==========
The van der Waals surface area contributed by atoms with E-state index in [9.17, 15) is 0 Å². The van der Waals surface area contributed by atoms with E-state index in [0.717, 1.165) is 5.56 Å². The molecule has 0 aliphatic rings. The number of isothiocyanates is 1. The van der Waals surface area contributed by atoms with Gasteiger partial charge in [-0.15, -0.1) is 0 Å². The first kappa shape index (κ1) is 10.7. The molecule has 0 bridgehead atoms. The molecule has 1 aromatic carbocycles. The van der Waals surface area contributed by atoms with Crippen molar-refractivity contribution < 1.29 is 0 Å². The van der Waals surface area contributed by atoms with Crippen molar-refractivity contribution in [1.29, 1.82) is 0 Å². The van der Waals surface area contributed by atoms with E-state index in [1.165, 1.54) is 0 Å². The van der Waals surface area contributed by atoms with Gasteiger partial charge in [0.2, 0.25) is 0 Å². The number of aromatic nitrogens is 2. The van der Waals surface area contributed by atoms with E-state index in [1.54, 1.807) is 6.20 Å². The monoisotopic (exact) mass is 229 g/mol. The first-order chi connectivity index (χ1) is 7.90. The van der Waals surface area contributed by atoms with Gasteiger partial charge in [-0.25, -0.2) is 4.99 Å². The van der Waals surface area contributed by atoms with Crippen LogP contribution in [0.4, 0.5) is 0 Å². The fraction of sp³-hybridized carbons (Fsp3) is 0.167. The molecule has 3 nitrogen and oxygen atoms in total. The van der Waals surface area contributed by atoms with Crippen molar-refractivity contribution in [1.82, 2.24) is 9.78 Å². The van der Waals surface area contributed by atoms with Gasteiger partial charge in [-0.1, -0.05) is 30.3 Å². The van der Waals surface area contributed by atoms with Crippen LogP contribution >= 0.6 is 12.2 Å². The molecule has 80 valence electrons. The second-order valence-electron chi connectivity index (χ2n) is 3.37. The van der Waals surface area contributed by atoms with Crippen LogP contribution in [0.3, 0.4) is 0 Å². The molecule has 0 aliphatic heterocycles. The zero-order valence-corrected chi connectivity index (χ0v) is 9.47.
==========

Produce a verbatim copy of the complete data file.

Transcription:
The van der Waals surface area contributed by atoms with E-state index in [9.17, 15) is 0 Å². The van der Waals surface area contributed by atoms with E-state index in [0.717, 1.165) is 5.56 Å². The molecule has 0 aliphatic rings. The number of isothiocyanates is 1. The van der Waals surface area contributed by atoms with Gasteiger partial charge in [-0.15, -0.1) is 0 Å². The first kappa shape index (κ1) is 10.7. The molecule has 0 bridgehead atoms. The molecule has 1 aromatic carbocycles. The van der Waals surface area contributed by atoms with Crippen molar-refractivity contribution < 1.29 is 0 Å². The van der Waals surface area contributed by atoms with Crippen molar-refractivity contribution in [1.29, 1.82) is 0 Å². The van der Waals surface area contributed by atoms with E-state index in [1.165, 1.54) is 0 Å². The van der Waals surface area contributed by atoms with Gasteiger partial charge in [0.2, 0.25) is 0 Å². The number of aromatic nitrogens is 2. The van der Waals surface area contributed by atoms with E-state index in [1.54, 1.807) is 6.20 Å². The monoisotopic (exact) mass is 229 g/mol. The first-order chi connectivity index (χ1) is 7.90. The van der Waals surface area contributed by atoms with Gasteiger partial charge in [-0.25, -0.2) is 4.99 Å². The van der Waals surface area contributed by atoms with Crippen LogP contribution in [0.4, 0.5) is 0 Å². The fraction of sp³-hybridized carbons (Fsp3) is 0.167. The molecule has 3 nitrogen and oxygen atoms in total. The van der Waals surface area contributed by atoms with Crippen molar-refractivity contribution in [1.82, 2.24) is 9.78 Å². The van der Waals surface area contributed by atoms with Gasteiger partial charge in [-0.1, -0.05) is 30.3 Å². The van der Waals surface area contributed by atoms with Crippen LogP contribution >= 0.6 is 12.2 Å². The molecule has 80 valence electrons. The second-order valence-electron chi connectivity index (χ2n) is 3.37. The van der Waals surface area contributed by atoms with Crippen LogP contribution in [0.3, 0.4) is 0 Å². The molecule has 0 aliphatic heterocycles. The zero-order valence-corrected chi connectivity index (χ0v) is 9.47.